The Robert Dunning Dripps Memorial Award for Excellence in Graduate Medical Education was established in 1983 by the Department of Anesthesia, recognizes a faculty member who exemplifies excellence in the education of residents and fellows in the areas of clinical care, research, teaching and/or administration.

This year it is presented to Dr. Steven L. Galetta. Dr. Galetta is the Van Meter Professor of Neurology. He received his undergraduate degree from Penn and his medical degree from Cornell University. Dr. Galetta is the Director of the Neurology Residency Training Program and the Division Chief of Neuro-Ophthalmology.

He has been repeatedly cited in Best Doctors of America for his clinical expertise in the field of Neuro-Ophthalmology. He has received numerous teaching awards including the Dinon and Lindback Awards. In 1998 he won the Louis Duhring award given to the outstanding clinical specialist at the Medical Center.

The Dean's Award for Excellence in Graduate Student Training was established in 1992-93 to recognize excellence in graduate education.

This year it is presented to Dr. William Ming Fu Lee, associate professor of medicine, Division of Hematology/Oncology, and a member of the Cell and Molecular Biology Graduate Group (CAMB). Dr. Lee fulfills his educational roles the same way he does his science: thoughtfully, devotedly, patiently and with integrity. His students commend the breadth of his scientific knowledge and interests, his expertise with scientific literature and his ability to impart this to others.

The Dean's Award for Excellence in Clinical Teaching at an Affiliated Hospital was established in 1987 to honor commitment to medical education and excellence in clinical teaching by recognizing outstanding faculty members from affiliated hospitals. Two recipients were chosen this year: Dr. Stephan C. Mann and Dr. Howard B. Panitch.

Dr. Mann is associate professor of psychiatry at the School of Medicine and director of clinical psychopharmacology at the Mental Health Clinic of the Department of Veterans Affairs Medical Center. He received his undergraduate degree from Penn and his doctor of medicine from Jefferson Medical College. Dr. Mann has an extensive record of devotion to medical education extending back over the past 20 years. He has been cited repeatedly for his outstanding teaching by medical students and residents in psychiatry at the School of Medicine. Dr. Mann has long been involved in clinical research related to the neurobiology and psychopharmacology of the major psychotic conditions and he is recognized internationally as an expert on malignant catatonia, neuroleptic malignant syndrome and related hyperthermic disorders in medicine and psychiatry.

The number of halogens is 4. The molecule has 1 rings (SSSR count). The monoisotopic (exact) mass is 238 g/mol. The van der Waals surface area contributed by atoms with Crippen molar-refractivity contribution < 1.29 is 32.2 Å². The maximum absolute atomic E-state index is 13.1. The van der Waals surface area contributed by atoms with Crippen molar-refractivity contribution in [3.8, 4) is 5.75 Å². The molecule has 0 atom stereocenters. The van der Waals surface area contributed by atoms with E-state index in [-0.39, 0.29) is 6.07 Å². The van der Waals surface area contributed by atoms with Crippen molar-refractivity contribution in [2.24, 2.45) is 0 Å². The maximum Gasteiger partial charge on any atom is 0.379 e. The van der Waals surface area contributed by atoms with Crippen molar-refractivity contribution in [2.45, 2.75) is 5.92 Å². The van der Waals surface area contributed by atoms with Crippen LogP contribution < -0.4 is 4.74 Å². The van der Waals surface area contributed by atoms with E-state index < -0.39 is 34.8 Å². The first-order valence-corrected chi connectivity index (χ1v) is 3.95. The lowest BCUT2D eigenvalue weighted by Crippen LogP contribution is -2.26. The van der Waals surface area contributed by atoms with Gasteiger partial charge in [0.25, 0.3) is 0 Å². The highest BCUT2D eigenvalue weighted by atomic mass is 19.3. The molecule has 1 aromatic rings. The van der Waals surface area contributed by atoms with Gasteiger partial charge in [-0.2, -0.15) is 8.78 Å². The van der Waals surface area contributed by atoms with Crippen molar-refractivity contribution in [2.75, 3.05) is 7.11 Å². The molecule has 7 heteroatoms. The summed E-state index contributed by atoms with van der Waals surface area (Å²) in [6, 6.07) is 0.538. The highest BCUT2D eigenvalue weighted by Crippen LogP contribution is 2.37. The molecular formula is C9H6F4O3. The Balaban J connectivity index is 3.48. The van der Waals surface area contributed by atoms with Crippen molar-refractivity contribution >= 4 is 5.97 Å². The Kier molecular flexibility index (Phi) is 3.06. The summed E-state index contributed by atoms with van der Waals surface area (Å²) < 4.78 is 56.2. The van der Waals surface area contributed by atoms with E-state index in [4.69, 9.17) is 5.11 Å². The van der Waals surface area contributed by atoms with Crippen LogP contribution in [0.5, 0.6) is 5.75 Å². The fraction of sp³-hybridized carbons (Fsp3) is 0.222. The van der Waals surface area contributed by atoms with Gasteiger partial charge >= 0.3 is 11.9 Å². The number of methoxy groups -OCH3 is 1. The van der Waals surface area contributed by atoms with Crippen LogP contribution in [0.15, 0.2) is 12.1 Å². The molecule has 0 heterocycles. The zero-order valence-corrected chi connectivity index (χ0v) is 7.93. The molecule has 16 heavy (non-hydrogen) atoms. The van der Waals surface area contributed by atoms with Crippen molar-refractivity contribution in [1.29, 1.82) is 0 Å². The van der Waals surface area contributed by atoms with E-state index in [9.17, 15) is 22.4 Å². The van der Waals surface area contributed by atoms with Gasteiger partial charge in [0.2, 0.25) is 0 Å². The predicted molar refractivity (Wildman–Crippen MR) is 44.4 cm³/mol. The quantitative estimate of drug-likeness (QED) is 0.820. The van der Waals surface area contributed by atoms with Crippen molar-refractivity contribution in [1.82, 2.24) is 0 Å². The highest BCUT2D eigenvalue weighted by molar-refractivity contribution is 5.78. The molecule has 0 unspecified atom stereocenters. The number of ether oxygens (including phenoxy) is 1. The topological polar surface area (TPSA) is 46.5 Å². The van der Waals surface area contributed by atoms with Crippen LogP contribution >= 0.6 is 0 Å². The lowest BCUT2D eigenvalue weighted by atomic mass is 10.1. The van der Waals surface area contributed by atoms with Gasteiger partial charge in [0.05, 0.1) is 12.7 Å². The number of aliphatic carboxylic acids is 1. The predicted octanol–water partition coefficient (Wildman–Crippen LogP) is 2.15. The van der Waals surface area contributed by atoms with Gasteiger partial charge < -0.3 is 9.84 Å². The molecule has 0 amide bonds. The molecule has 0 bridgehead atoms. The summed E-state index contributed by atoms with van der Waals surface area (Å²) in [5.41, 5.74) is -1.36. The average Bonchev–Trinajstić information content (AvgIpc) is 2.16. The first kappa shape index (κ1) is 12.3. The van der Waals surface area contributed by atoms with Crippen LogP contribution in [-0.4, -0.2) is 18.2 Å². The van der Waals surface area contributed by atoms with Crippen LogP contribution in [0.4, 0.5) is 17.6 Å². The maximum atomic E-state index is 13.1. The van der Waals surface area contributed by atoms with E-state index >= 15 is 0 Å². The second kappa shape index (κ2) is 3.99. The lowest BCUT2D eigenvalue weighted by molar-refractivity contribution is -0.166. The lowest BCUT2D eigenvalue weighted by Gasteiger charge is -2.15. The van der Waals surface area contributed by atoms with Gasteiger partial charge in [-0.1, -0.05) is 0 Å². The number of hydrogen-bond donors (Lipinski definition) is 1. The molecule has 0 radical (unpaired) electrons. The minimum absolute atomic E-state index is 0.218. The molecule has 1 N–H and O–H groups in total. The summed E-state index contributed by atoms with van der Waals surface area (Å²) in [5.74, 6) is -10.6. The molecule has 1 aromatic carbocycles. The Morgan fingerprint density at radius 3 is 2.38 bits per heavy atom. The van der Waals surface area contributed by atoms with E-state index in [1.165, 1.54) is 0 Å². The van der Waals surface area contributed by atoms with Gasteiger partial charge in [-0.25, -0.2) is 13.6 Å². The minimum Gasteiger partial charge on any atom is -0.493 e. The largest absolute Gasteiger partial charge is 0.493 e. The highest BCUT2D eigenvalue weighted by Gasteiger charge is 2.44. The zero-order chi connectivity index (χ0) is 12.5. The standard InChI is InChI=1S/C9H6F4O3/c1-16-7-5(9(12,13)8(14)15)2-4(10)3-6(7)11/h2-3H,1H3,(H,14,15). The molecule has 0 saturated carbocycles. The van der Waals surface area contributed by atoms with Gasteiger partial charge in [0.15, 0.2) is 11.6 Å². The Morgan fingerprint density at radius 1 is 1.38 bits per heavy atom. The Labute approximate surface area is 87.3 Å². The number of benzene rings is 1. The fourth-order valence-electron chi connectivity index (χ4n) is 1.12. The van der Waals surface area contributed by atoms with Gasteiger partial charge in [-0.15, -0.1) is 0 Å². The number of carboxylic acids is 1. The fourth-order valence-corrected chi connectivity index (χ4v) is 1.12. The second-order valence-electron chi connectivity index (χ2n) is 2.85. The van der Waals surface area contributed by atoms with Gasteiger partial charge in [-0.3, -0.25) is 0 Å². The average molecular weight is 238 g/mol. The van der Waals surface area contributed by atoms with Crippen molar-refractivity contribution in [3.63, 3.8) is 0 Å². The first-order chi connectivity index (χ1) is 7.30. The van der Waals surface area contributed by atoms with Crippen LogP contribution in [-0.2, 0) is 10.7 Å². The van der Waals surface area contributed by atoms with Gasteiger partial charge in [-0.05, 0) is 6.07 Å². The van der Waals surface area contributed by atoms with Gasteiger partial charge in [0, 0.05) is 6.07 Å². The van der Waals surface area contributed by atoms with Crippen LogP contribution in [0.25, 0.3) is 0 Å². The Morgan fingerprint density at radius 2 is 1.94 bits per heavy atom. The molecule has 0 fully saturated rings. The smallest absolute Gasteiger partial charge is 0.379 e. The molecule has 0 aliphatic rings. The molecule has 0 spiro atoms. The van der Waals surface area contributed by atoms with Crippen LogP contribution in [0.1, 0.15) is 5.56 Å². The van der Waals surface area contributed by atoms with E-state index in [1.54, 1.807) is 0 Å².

Dr. Panitch is associate professor of pediatrics at the School of Medicine. He serves as the director of the fellowship training program in Pediatric Pulmonology and director of the clinical services, Division of Pulmonary Medicine at The Children's Hospital of Philadelphia. Dr. Panitch's dedication to, and effectiveness in teaching is well recognized by his colleagues, residents, and medical students. He is known for "his ability to foster an atmosphere of teamwork and an environment in which education is the primary goal. His teaching approach is highly scholarly and runs full circle from anatomy and physiology to pathophysiology and the bedside. Dr. Panitch has been described as a person "who exemplifies teaching and mentoring across the spectrum of medical practice and life."

The Dean's Award for Excellence in Basic Science Teaching was established in 1987, and honors exemplary teaching and commitment to medical education specifically in the basic sciences.

This year it is presented to Dr. David L. Gasser, professor of genetics. For the past four years, Dr. Gasser has coordinated "Module 1: Core Principles," as well as presenting several lectures during the course. He is completely dedicated to medical student education and to Penn. He performs his job with impressive equanimity. Students commented that Dr. Gasser's enthusiasm for genetics was contagious and that his leadership of the course and organizational ability was a "phenomenal strength." He demonstrates great commitment to the students irrespective of their scientific background and he infused the course with exciting clinical cases that showed the relevance of the study of genetics to medicine.